Allison Kilkenny: Unreported

Workplace Massacre in Alabama: Did Endless Downsizing and Slashed Benefits Cause the Rampage?

Posted in Capitalism, corporations by allisonkilkenny on March 13, 2009

Mark Ames (h/t Alternet)

workplace-violenceThe killing spree in Alabama fits a well-worn pattern of workplace-driven massacres that we’ve seen since the “going postal” phenomenon exploded in the middle of the Reagan revolution.

In spite of the fact that these killings have gone on unabated for over 20 years, most of the country doesn’t want to know why they’re happening — least of all the people in power.

If we study the motive for Michael McLendon’s shooting rampage Tuesday, which left 11 bodies across three towns in southern Alabama, and we look at the bizarre way that the causes of the shooting are being hushed up, you begin to understand why this uniquely-Reaganomics-inspired crime started in the United States, and continues to plague us.

But of all the inexplicable circumstances surrounding the murder spree, one of the oddest has to be the way Alabama authorities went from focusing hard on solving the shooter’s motive to suddenly dropping the issue like a hot potato and running away from the scene of the crime, as if they didn’t like what their investigation produced.

On Wednesday night, investigators announced that they had discovered the motive, and they would reveal it to the world on Thursday morning.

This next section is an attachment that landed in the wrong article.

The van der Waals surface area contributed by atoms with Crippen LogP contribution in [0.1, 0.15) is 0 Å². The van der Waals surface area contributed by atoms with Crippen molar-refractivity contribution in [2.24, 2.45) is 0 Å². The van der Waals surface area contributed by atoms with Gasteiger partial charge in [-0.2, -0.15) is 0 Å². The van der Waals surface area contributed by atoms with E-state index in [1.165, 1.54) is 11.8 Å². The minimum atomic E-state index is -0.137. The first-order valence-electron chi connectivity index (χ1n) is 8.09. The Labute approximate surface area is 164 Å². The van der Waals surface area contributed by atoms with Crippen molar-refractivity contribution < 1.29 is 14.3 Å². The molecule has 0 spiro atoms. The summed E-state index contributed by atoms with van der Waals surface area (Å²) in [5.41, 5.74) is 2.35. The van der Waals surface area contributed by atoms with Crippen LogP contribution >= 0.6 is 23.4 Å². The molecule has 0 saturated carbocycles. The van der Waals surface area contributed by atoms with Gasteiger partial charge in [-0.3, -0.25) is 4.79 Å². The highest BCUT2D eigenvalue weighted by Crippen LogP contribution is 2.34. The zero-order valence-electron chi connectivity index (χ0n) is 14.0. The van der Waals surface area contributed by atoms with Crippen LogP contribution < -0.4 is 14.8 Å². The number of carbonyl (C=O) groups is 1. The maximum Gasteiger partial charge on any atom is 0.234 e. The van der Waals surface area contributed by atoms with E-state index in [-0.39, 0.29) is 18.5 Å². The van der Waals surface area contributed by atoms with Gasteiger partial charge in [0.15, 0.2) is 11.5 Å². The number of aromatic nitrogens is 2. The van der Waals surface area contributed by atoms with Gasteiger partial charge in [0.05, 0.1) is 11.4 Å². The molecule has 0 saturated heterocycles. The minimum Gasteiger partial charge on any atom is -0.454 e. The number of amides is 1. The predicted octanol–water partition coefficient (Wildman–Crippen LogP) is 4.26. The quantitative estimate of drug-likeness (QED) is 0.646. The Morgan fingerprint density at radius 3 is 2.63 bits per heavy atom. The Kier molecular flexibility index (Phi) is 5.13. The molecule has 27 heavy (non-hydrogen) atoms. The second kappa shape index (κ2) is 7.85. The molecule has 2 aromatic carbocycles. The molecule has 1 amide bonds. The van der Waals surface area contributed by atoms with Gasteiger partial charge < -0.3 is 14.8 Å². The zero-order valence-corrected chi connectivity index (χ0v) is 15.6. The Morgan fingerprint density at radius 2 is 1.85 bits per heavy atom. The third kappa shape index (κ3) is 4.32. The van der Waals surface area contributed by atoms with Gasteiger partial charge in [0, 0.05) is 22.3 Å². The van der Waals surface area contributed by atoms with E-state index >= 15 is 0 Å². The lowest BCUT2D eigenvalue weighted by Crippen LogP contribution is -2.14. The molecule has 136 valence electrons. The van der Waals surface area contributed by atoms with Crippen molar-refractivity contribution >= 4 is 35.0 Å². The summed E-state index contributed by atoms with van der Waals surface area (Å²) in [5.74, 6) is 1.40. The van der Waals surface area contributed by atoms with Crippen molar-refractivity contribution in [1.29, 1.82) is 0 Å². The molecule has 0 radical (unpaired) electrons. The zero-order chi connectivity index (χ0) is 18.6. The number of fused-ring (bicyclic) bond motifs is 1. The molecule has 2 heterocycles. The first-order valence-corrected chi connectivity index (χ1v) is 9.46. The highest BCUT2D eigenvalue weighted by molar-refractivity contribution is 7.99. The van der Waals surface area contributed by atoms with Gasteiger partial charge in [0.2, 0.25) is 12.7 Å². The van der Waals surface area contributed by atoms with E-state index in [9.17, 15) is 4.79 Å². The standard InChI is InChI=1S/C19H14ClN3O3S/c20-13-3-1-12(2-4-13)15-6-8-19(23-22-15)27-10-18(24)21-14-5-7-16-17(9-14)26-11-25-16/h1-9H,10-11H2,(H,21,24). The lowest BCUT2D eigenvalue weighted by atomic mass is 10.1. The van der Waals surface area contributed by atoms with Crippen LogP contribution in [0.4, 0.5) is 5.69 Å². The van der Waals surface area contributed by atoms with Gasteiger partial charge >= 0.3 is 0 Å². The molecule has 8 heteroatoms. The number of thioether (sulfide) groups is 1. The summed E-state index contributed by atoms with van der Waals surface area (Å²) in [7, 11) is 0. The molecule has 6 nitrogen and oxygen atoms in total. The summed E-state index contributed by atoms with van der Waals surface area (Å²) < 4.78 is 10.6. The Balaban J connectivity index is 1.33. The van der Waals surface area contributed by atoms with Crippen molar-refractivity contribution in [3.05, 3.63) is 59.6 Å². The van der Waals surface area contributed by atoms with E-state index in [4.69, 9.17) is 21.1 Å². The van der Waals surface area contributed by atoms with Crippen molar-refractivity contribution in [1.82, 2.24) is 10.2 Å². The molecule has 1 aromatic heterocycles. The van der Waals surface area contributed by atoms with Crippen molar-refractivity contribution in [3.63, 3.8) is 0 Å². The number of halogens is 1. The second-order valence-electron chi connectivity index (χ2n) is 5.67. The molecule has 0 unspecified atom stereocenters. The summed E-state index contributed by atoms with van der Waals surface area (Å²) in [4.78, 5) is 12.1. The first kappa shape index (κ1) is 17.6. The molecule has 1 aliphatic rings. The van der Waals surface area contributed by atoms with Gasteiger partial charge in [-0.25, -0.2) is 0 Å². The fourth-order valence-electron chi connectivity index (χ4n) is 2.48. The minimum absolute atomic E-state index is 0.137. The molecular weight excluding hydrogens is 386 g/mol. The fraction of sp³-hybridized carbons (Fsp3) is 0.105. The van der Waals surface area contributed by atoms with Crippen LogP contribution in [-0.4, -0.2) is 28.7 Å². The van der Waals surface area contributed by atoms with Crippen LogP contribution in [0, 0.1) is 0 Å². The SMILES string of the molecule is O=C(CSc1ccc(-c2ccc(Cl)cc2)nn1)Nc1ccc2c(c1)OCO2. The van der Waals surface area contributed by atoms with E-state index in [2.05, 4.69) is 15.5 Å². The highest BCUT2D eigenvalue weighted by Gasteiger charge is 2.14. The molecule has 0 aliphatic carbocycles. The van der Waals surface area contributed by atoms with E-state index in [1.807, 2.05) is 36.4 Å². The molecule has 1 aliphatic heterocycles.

Investigators close in on motive of Alabama gunman
by Donna Francavilla
SAMSON, Ala. (AFP) — Alabama investigators said they were closing in on a motive for the U.S. state’s deadliest-ever shooting, in which a man killed his mother, grandmother and eight others before taking his own life. The Alabama Bureau of Investigations said there had been “very recent developments that we believe may direct us to a motive” for the grisly rampage, but ABI was quick to dismiss earlier reports that a hit list had been found in the house of the gunman, identified as Michael McLendon.

But then something funny happened on Thursday. Alabama investigators completely reversed themselves: They were now claiming there was no way to find out the motive for the killings, and in fact, no motive ever existed in the first place.

“There’s probably never going to be a motive,” Trooper Kevin Cook, a spokesman for the Alabama Department of Public Safety, said Thursday.

Even the list that provided so many obvious clues as to what sparked the shooting is now no longer the “hit list” or list of people who had “done him wrong,” but rather, “the kind of list you’d put on a magnet on the refrigerator door,” according to Cook.

Which is odd, because just the day before, Cook told reporters, “As to motive, what we do know is that his mother had a lawsuit pending against Pilgrim’s Pride.”

Why the bizarre about-face? We may never know, because Alabama investigators abruptly closed the investigation at noon on Thursday, sending home almost the entire team. Nothing to see here folks, keep moving along.

This raises a new question: What was it about McLendon’s motive that officials wanted hushed? Or better yet: What did Pilgrim’s Pride do that could have incited a man described by all as nice, quiet and respectful to unleash a bloody killing spree?

On the surface, the horrific details seem to suggest a straightforward case of a lone psychopath unleashed: Michael McLendon, 28, shot and killed execution-style his own mother and four dogs, then set their bodies on fire before driving to other relatives’ houses and killing them; he killed a deputy’s wife and baby, along with bystanders; and like so many rampage massacres over the past 20 years, he ended his life inside of his former workplace: Reliance Metal Products, in the small town of Geneva, Ala.